IOC world list

To: Tony Keene <>
Subject: IOC world list
From: Geoff Bowen <>
Date: Tue, 12 Apr 2011 22:26:47 +0100
Hi Tony & John

I've been using the IOC list as the basis for my birding database for several years now. As Tony has said, it's handy to have a system that can cope with the taxonomic flux that we find ourselves in these days. My solution has been to allocate a unique reference to each entry to help track each taxon should it be demoted to a subspecies (or even re-promoted to species). This also requires a unique reference for the family & for the order, which I then apply to each taxon after each IOC release. The unique reference is assigned as new taxons are found from a incremental counter (and thus can be extended without worry), the taxonomic sequence is obtained via the order & family values. I have suggested to Frank Gill that something similar to the unique reference is used for tracking in the IOC list to make changes easier to identify. If you have a database containing many years of sightings and the vernacular and/or scientific name changes, it makes life interesting to try to update your database without such a feature, which for many of us is the reason behind moving to an internationally accepted list such as the IOC.

To achieve this, I re-process the IOC list to pad it with the details of order & family on each line of the Master list, splitting the genus & the specific in the scientific name, match this to my existing data to produce a new edition. I have written various database scripts to take the grunt out of the processing, but there is still a little manual intervention required for mismatches.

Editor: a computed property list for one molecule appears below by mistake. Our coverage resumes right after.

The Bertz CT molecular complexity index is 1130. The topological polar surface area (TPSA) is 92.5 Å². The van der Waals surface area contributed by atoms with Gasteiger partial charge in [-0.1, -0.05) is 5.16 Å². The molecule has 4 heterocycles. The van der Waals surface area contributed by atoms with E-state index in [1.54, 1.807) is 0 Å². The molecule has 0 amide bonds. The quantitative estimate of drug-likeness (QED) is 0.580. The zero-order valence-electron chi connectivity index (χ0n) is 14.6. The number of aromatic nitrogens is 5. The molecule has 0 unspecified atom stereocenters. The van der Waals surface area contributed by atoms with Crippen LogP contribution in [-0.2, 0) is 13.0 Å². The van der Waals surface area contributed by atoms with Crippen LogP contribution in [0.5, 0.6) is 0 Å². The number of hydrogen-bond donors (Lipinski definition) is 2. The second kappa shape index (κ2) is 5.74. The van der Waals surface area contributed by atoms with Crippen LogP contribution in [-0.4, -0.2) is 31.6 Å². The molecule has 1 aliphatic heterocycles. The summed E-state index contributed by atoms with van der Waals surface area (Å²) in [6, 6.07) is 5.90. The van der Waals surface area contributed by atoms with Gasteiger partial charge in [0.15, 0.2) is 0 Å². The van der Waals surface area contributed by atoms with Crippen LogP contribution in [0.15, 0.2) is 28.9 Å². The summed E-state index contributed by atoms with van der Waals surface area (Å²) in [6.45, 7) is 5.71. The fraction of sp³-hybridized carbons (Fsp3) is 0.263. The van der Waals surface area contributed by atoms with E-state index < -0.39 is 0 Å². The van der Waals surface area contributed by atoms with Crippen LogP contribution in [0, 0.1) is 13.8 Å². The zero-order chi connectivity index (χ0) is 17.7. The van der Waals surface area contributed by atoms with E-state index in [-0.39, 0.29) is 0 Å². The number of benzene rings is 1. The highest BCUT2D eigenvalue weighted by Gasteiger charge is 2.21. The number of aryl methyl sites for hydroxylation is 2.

For my own purposes, I have added some distinctive subspecies (which are only in Clements' list currently - V3 IOC notwithstanding), and also various odds & ends like the occasional hybrid or invalid taxon.

I'm happy to share this should anyone be interested.

Best regards

Geoff Bowen
Norwich, UK

On 12/04/2011 04:59, Tony Keene wrote:
Hi John,

  Funnily enough, I had a go at this idea a while back. I used the (then 
current) IOC list and assigned each family a two-letter code and then each 
species a five-number code. This meant that unless you had more than one 
hundred subspecies, you'd never run out of numbers. I wanted to do this so that 
even every subspecies had a number (and also ssp. that were dubious had one) 
and even given lumps, splits, changes of genera, family and species names and 
also English names, the number remained constant. The other advantage was that 
it worked in different languages with different taxonomic standards.
  I got as far as writing the idea up and assigning letter codes for all 
familes and number codes for a few thousand species (and one or two sets of 
subspecies), but never had time to carry it on.
  I did have a nice email conversation with Frank Gill about it and he said 
another group was looking into a similar project.
  If anyone is interested, I can send on a copy of the (old) list and the 
write-up on how it works.


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